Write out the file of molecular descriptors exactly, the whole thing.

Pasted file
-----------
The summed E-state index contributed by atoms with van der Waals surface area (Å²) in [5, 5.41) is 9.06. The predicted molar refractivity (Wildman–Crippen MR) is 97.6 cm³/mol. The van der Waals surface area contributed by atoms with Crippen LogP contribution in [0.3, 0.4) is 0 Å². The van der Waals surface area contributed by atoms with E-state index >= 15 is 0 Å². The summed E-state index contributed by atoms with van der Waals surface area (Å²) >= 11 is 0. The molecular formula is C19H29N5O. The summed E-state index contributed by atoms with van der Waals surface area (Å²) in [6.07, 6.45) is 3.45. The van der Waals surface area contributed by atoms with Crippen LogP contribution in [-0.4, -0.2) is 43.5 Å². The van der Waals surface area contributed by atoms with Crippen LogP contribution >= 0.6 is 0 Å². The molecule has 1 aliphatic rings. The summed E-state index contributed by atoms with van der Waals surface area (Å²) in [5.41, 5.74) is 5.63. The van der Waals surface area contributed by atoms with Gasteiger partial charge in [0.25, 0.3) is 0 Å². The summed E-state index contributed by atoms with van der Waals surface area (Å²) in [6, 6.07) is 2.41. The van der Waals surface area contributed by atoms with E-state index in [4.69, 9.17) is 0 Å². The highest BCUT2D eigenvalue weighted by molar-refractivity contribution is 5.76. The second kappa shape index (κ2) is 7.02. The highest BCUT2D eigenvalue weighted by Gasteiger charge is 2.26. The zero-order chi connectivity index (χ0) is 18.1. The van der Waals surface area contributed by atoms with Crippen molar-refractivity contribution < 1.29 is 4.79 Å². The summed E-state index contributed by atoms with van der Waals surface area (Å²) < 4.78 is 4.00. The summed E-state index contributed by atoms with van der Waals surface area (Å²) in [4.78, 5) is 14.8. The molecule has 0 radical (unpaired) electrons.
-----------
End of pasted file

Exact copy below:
The summed E-state index contributed by atoms with van der Waals surface area (Å²) in [5, 5.41) is 9.06. The predicted molar refractivity (Wildman–Crippen MR) is 97.6 cm³/mol. The van der Waals surface area contributed by atoms with Crippen LogP contribution in [0.3, 0.4) is 0 Å². The van der Waals surface area contributed by atoms with E-state index >= 15 is 0 Å². The summed E-state index contributed by atoms with van der Waals surface area (Å²) >= 11 is 0. The molecular formula is C19H29N5O. The summed E-state index contributed by atoms with van der Waals surface area (Å²) in [6.07, 6.45) is 3.45. The van der Waals surface area contributed by atoms with Crippen LogP contribution in [-0.4, -0.2) is 43.5 Å². The van der Waals surface area contributed by atoms with Crippen LogP contribution >= 0.6 is 0 Å². The molecule has 1 aliphatic rings. The summed E-state index contributed by atoms with van der Waals surface area (Å²) in [5.41, 5.74) is 5.63. The van der Waals surface area contributed by atoms with Gasteiger partial charge in [0.25, 0.3) is 0 Å². The summed E-state index contributed by atoms with van der Waals surface area (Å²) in [6, 6.07) is 2.41. The van der Waals surface area contributed by atoms with E-state index in [4.69, 9.17) is 0 Å². The highest BCUT2D eigenvalue weighted by molar-refractivity contribution is 5.76. The second kappa shape index (κ2) is 7.02. The highest BCUT2D eigenvalue weighted by Gasteiger charge is 2.26. The zero-order chi connectivity index (χ0) is 18.1. The van der Waals surface area contributed by atoms with Crippen molar-refractivity contribution < 1.29 is 4.79 Å². The summed E-state index contributed by atoms with van der Waals surface area (Å²) < 4.78 is 4.00. The summed E-state index contributed by atoms with van der Waals surface area (Å²) in [4.78, 5) is 14.8. The molecule has 0 radical (unpaired) electrons.